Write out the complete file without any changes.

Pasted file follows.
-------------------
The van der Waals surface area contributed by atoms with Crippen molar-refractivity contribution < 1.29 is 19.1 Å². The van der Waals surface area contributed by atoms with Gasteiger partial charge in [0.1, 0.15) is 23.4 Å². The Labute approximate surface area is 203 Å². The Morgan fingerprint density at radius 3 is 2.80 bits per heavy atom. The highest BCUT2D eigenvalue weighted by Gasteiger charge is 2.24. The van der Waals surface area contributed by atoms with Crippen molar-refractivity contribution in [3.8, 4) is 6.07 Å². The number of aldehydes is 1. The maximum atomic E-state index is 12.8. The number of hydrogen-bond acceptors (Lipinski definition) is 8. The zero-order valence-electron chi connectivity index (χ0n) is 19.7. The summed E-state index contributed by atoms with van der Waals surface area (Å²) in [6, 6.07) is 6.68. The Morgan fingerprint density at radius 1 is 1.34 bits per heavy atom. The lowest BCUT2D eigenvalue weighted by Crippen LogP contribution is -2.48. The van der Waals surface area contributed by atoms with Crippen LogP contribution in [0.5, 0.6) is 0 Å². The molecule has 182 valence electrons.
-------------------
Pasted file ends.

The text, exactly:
The van der Waals surface area contributed by atoms with Crippen molar-refractivity contribution < 1.29 is 19.1 Å². The van der Waals surface area contributed by atoms with Gasteiger partial charge in [0.1, 0.15) is 23.4 Å². The Labute approximate surface area is 203 Å². The Morgan fingerprint density at radius 3 is 2.80 bits per heavy atom. The highest BCUT2D eigenvalue weighted by Gasteiger charge is 2.24. The van der Waals surface area contributed by atoms with Crippen molar-refractivity contribution in [3.8, 4) is 6.07 Å². The number of aldehydes is 1. The maximum atomic E-state index is 12.8. The number of hydrogen-bond acceptors (Lipinski definition) is 8. The zero-order valence-electron chi connectivity index (χ0n) is 19.7. The summed E-state index contributed by atoms with van der Waals surface area (Å²) in [6, 6.07) is 6.68. The Morgan fingerprint density at radius 1 is 1.34 bits per heavy atom. The lowest BCUT2D eigenvalue weighted by Crippen LogP contribution is -2.48. The van der Waals surface area contributed by atoms with Crippen LogP contribution in [0.5, 0.6) is 0 Å². The molecule has 182 valence electrons.